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I have two models like this:

class Type1Profile(models.Model):
    user = models.OneToOneField(User, unique=True)
    ...


class Type2Profile(models.Model):
    user = models.OneToOneField(User, unique=True)
    ...

I need to do something if the user has Type1 or Type2 profile:

if request.user.type1profile != None:
    # do something
elif request.user.type2profile != None:
    # do something else
else:
    # do something else

But, for users that don't have either type1 or type2 profiles, executing code like that produces the following error:

Type1Profile matching query does not exist.

How can I check the type of profile a user has?

Thanks

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4 Answers 4

To check if the (OneToOne) relation exists or not, you can use the hasattr function:

if hasattr(request.user, 'type1profile'):
    # do something
elif hasattr(request.user, 'type2profile'):
    # do something else
else:
    # do something else
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Thank you for this solution. Unfortunately, this doesn't work all the time. In case you want to work with select_related() now or in the future -- or maybe even to be sure you also handle other sorts of magic which may happen elsewhere -- you have to extend the test as follows: if hasattr(object, 'onetoonerevrelattr') and object.onetoonerevrelattr != None –  Class Stacker Mar 15 '13 at 13:17
    
Note that in Python < 3.2, hasattr will swallow all exceptions that happen during the database lookup, and not just DoesNotExist. This is probably broken, and not what you want. –  Piet Delport Mar 22 '13 at 12:45
    
not working with python 2.7. Even if OneToOne doesn't exist, it return a django.db.models.fields.related.RelatedManager object. –  alartur Jul 2 '13 at 14:35
    
@alartur what django version are you using? –  joctee Jul 3 '13 at 10:34
    
Django 1.5. But I solved my particular issue by implementing what I wanted to do in a whole different way. –  alartur Jul 3 '13 at 13:30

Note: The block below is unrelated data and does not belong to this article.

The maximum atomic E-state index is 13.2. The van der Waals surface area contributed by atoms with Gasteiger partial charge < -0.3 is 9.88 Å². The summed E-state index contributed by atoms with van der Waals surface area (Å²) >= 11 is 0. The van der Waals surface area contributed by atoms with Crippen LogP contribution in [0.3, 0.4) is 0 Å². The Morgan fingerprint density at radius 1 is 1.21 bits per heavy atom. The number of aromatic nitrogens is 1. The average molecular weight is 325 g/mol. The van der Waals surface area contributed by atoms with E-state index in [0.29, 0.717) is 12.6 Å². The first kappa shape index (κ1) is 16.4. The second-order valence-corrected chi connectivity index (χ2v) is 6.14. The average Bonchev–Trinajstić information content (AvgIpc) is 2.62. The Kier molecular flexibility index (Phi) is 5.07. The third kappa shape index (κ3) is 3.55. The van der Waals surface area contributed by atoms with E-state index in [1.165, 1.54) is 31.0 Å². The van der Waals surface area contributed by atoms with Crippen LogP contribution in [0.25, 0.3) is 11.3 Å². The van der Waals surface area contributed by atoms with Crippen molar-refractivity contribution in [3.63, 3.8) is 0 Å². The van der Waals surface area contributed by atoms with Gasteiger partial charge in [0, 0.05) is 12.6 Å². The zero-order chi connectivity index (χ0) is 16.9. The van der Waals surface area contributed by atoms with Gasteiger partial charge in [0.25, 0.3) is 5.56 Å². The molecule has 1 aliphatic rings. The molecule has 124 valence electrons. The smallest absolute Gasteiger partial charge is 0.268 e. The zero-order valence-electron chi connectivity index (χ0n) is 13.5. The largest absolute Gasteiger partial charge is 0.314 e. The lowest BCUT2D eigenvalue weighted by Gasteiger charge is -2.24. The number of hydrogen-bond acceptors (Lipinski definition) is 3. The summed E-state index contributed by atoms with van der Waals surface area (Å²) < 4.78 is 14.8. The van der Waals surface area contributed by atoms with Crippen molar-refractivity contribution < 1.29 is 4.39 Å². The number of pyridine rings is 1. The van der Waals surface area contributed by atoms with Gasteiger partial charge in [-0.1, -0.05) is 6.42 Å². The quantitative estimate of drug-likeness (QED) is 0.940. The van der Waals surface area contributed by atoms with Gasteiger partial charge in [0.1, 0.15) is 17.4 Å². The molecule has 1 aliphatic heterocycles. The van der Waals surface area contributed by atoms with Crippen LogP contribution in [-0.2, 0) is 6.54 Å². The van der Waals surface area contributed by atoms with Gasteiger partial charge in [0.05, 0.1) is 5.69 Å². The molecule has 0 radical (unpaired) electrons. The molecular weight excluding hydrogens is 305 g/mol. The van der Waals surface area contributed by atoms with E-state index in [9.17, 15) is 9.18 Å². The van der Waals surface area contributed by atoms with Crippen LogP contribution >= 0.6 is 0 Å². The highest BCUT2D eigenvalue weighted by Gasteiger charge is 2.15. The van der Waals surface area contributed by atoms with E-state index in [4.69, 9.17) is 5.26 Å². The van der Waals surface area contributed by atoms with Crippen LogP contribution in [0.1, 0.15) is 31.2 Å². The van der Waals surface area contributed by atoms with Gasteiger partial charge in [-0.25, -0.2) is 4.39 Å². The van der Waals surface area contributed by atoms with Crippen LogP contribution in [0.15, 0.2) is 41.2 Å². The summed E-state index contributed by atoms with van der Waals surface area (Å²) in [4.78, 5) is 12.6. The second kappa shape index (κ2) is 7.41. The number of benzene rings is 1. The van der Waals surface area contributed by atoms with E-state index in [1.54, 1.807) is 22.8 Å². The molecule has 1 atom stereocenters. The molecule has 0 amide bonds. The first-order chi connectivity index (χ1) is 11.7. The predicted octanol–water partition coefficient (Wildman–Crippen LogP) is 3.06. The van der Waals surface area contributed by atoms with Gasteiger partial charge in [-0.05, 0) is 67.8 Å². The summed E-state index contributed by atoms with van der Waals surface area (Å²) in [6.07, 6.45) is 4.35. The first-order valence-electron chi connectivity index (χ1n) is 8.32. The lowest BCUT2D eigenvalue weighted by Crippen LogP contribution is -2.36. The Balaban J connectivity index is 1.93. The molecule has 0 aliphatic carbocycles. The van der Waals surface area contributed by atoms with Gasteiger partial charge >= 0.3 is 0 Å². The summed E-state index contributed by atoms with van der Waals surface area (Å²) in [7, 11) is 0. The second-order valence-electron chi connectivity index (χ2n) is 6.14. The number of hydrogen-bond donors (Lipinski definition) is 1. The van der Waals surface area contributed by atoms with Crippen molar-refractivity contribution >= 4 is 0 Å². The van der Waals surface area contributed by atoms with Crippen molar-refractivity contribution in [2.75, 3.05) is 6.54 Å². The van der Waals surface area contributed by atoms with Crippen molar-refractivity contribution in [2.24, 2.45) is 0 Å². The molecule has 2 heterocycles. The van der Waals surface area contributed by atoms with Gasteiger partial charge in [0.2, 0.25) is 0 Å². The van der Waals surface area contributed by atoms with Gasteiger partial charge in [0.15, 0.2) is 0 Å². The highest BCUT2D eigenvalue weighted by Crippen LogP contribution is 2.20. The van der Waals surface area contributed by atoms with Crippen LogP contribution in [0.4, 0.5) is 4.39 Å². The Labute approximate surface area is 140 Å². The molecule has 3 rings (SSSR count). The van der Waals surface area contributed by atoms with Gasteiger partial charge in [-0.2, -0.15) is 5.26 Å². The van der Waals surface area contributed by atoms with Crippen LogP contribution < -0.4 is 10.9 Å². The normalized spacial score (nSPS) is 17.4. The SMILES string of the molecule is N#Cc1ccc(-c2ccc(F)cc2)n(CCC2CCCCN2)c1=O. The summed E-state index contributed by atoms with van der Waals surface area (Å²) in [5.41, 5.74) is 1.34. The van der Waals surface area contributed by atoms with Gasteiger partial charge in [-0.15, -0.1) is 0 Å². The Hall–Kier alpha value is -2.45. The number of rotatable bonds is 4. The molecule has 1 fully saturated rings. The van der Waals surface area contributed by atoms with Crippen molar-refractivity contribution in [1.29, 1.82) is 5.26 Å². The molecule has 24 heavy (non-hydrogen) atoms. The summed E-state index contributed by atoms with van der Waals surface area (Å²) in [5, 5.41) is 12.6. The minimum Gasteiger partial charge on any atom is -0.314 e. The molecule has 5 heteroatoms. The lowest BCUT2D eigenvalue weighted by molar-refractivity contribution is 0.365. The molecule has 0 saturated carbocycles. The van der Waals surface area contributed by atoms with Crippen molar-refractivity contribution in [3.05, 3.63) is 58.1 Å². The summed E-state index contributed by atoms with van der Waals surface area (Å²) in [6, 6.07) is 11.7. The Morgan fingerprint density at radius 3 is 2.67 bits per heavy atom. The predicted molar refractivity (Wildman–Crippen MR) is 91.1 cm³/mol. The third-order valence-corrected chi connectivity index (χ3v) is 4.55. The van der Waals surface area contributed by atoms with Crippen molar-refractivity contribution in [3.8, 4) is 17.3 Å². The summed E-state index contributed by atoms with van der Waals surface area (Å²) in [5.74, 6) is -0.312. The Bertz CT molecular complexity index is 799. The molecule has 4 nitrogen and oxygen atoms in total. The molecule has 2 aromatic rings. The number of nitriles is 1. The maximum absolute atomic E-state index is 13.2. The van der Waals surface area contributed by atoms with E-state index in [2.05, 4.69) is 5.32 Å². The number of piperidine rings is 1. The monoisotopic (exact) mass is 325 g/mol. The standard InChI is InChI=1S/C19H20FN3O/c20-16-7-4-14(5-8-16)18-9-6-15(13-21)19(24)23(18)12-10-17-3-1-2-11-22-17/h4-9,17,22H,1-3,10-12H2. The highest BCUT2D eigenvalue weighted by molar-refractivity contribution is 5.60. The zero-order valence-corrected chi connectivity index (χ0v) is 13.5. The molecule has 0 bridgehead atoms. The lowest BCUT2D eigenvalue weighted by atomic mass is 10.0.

How about using try/except blocks?

def get_profile_or_none(user, profile_cls):

    try:
        profile = getattr(user, profile_cls.__name__.lower())
    except profile_cls.DoesNotExist:
        profile = None

    return profile

Then, use like this!

u = request.user
if get_profile_or_none(u, Type1Profile) is not None:
    # do something
elif get_profile_or_none(u, Type2Profile) is not None:
    # do something else
else:
    # d'oh!

I suppose you could use this as a generic function to get any reverse OneToOne instance, given an originating class (here: your profile classes) and a related instance (here: request.user).

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Use select_related!

>>> user = User.objects.select_related('type1profile').get(pk=111)
>>> user.type1profile
None
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I know it works like this, but is this behaviour of select_related actually documented? –  Kos Jun 18 '13 at 15:39

It's possible to see if a nullable one-to-one relationship is null for a particular model simply by testing the corresponding field on the model for Noneness, but only if you test on the model where the one-to-one relationship originates. For example, given these two classes…

class Place(models.Model):
    name = models.CharField(max_length=50)
    address = models.CharField(max_length=80)

class Restaurant(models.Model):  # The class where the one-to-one originates
    place = models.OneToOneField(Place, blank=True, null=True)
    serves_hot_dogs = models.BooleanField()
    serves_pizza = models.BooleanField()

… to see if a Restaurant has a Place, we can use the following code:

>>> r = Restaurant(serves_hot_dogs=True, serves_pizza=False)
>>> r.save()
>>> if r.place is None:
>>>    print "Restaurant has no place!"
Restaurant has no place!

To see if a Place has a Restaurant, it's important to understand that referencing the restaurant property on an instance of Place raises a Restaurant.DoesNotExist exception if there is no corresponding restaurant. This happens because Django performs a lookup internally using QuerySet.get(). For example:

>>> p2 = Place(name='Ace Hardware', address='1013 N. Ashland')
>>> p2.save()
>>> p2.restaurant
Traceback (most recent call last):
    ...
DoesNotExist: Restaurant matching query does not exist.

In this scenario, Occam's razor prevails, and the best approach for making a determination about whether or not a Place has a Restautrant would be a standard try / except construct as described here.

>>> try:
>>>     restaurant = p2.restaurant
>>> except Restaurant.DoesNotExist:
>>>     print "Place has no restaurant!"
>>> else:
>>>     # Do something with p2's restaurant here.

While joctee's suggestion to use hasattr works in practice, it really only works by accident since hasattr suppresses all exceptions (including DoesNotExist) as opposed to just AttributeErrors, like it should. As Piet Delport pointed out, this behavior was actually corrected in Python 3.2 per the following ticket: http://bugs.python.org/issue9666. Furthermore — and at the risk of sounding opinionated — I believe the above try / except construct is more representative of how Django works, while using hasattr can cloud the issue for newbies, which may create FUD and spread bad habits.

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